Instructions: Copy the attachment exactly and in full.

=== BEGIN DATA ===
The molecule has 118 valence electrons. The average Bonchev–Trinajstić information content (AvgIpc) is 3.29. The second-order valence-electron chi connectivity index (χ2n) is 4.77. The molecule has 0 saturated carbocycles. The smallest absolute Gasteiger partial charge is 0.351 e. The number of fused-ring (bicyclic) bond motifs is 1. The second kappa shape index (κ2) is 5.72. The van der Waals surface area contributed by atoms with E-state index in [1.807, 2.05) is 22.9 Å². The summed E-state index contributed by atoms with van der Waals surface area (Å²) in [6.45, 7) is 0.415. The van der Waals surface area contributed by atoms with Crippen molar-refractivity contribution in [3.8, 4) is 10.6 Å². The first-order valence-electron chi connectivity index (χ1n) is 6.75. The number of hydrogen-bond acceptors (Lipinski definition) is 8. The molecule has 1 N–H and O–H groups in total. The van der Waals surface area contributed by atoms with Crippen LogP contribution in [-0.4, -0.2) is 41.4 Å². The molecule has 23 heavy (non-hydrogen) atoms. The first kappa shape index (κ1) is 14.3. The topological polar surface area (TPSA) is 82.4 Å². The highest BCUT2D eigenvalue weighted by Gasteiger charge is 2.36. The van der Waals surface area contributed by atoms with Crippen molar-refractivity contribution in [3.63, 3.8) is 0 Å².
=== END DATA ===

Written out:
The molecule has 118 valence electrons. The average Bonchev–Trinajstić information content (AvgIpc) is 3.29. The second-order valence-electron chi connectivity index (χ2n) is 4.77. The molecule has 0 saturated carbocycles. The smallest absolute Gasteiger partial charge is 0.351 e. The number of fused-ring (bicyclic) bond motifs is 1. The second kappa shape index (κ2) is 5.72. The van der Waals surface area contributed by atoms with E-state index in [1.807, 2.05) is 22.9 Å². The summed E-state index contributed by atoms with van der Waals surface area (Å²) in [6.45, 7) is 0.415. The van der Waals surface area contributed by atoms with Crippen molar-refractivity contribution in [3.8, 4) is 10.6 Å². The first-order valence-electron chi connectivity index (χ1n) is 6.75. The number of hydrogen-bond acceptors (Lipinski definition) is 8. The molecule has 1 N–H and O–H groups in total. The van der Waals surface area contributed by atoms with Crippen LogP contribution in [-0.4, -0.2) is 41.4 Å². The molecule has 23 heavy (non-hydrogen) atoms. The first kappa shape index (κ1) is 14.3. The topological polar surface area (TPSA) is 82.4 Å². The highest BCUT2D eigenvalue weighted by Gasteiger charge is 2.36. The van der Waals surface area contributed by atoms with Crippen molar-refractivity contribution in [3.63, 3.8) is 0 Å².